Dr. P. didn't want to make any final decisions on admitting me to the hospital next week until they see me next week, so he had me change my appointment from Wednesday to Tuesday. His preference would be to keep me at home and have me in the office Tuesday and Friday, but a Friday appointment would be complicated at best, since that's the 2nd day of Rosh Hashana. By Tuesday all the labwork will be back, and they'll also have a better idea of how carefully I'll need to be monitored through the week, so it makes sense to wait to make a decision, and I'm comfortable with that. I'm totally happy being ABLE to stay home for Rosh Hashana, provided that he thinks it's prudent to do so. His feeling is that he doesn't have all the information today to be able to make a real determination about whether it's prudent to do so, but will know more on Tuesday. That's completely reasonable. He (Dr. P.) will actually be out all of next week (*gasp!* He can't abandon me!!), but I'm seeing Dr. G. on Tuesday and I love Dr. G. so I have no concerns.

Meanwhile, I'm exhausted, so I'm going to take a nap. I have a terrible headache, so I'm hoping it will go away by sleeping some more. I'm not counting on it. It's astounding how much energy growing three babies can take out of a girl. Maybe I'll go put on my new snuggly pajamas. Probably not. That would take a lot of energy. *yawn*

Read Full Post »

Tonight I will be packing a hospital bag. Because, you know, it seems like there’s a possibility that I might need it at some point. I probably wasn’t clear enough in my last post. In fact, I was downright misleading when I said, “So I’m just going to sit around waiting to see if it’s a trend.” What I’d been told yesterday by my Matria nurse was that one day of high blood pressure wasn’t really a good data point and that if I had two days, then they’d decide what to do. So at the time I wrote my post this morning, I was waiting for my Matria nurse to call (since I’m not doing contraction monitoring anymore, she calls me in the afternoon, rather than in the morning after morning monitoring).

Anywhozit, my nurse called me around 12:30 and told me to take my BP again around 1:30 and see if it was still high. It was (125/94), so she called my doctor’s office. They promptly had me come into the office to be seen and the nurse at my doctor’s office suggested that IF I already have a bag together I might want to bring it with me, but if I didn’t already have it together, not to worry about it. Well, phooey. That wasn’t entirely what I wanted to hear. Suffice it to say, I didn’t have a bag packed anyway, so it was a moot point. And so… off to the doctor’s office. Dr. P. was in the office I went to, which made me happy (he’s a very calming influence). My BP was, annoyingly, elevated but not high while I was there (130/84). High for me, but not high enough to be problematic. My cervix has shortened by about half a centimeter. That’s not fabulous, but Dr. P. pointed out that at this point we want to get these babies another three weeks, not another three months, so it’s manageable (at its shortest, it was 1cm, it’s longest was 1.6 which used to be about as short as it would get).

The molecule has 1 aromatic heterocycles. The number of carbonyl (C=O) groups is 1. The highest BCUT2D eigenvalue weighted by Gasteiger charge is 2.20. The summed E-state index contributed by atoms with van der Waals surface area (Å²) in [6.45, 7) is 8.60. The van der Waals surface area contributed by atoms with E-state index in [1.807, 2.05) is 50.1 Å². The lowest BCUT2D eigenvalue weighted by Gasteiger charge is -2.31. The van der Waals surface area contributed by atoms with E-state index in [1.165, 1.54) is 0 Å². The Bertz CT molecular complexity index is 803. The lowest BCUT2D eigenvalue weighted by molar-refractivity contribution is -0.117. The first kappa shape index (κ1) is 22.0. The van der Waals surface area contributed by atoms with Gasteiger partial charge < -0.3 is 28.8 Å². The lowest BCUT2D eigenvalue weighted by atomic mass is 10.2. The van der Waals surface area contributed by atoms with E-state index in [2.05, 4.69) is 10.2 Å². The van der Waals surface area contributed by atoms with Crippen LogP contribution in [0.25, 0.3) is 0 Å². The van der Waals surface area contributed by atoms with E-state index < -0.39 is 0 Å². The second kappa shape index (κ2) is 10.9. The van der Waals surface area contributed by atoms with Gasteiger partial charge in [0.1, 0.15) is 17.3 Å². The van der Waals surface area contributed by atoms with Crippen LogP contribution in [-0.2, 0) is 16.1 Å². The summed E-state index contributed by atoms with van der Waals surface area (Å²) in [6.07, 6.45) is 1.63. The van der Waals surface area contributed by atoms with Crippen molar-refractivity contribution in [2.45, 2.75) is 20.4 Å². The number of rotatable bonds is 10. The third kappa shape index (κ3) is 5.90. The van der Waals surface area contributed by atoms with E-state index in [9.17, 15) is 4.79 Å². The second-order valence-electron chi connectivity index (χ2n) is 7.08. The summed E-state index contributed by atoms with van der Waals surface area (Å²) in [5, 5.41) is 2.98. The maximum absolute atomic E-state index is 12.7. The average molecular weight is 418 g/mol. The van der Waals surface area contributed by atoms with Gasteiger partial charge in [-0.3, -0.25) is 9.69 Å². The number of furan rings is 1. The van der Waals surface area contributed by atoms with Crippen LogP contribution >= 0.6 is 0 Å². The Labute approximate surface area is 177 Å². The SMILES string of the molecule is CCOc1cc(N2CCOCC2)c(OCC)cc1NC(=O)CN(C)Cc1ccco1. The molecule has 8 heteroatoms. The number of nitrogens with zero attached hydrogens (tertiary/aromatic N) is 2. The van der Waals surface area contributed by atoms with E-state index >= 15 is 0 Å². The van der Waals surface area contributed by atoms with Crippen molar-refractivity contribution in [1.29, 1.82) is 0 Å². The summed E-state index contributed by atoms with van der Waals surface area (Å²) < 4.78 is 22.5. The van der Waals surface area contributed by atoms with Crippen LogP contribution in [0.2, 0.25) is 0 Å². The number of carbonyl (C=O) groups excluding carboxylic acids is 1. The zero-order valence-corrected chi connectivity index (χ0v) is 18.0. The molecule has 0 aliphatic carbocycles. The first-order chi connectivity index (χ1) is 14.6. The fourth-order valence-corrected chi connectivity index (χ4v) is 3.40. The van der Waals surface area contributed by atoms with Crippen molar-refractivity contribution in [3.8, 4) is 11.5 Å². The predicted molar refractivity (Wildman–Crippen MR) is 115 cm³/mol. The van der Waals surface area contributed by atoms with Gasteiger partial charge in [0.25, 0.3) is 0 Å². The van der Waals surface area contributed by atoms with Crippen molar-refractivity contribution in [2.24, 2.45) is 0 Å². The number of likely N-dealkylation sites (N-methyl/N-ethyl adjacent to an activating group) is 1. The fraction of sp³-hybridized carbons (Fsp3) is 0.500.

Anyway, Dr. P. ordered some labs and a 24-hour urine collection. He said that obviously they’ve been doing their best to manage me as an outpatient for as long as possible, and that now they’ve kind of got a choice, which he left with me. Did I feel more comfortable being admitted now so I can be monitored 24/7 or would I be more comfortable and less stressed at home? I told him that honestly if he’d asked me last week I would have told him to admit me, but I really, really wanted to go home today. Next week, I said, I’m all yours. You can take me. In fact, I said, it’s probably best to admit me next week, so that I’m not trying to navigate the issues of dealing with getting to the hospital or doctor’s office if I need to in the midst of the Jewish holidays. He said that was a good point, and we’ll talk about it again before we get there. He wanted me to still come in for my already-scheduled appointment on Friday and we’ll see how it goes. At this point we’re just taking things one day at a time, and that’s okay.

Right now I’m really uncomfortable. The contractions are really getting intense. I gave myself an extra dose of terbutaline, which I normally try to avoid, particularly at night, but that’s the way it goes. But it’s okay. Not far now, right?

Read Full Post »

Older Posts »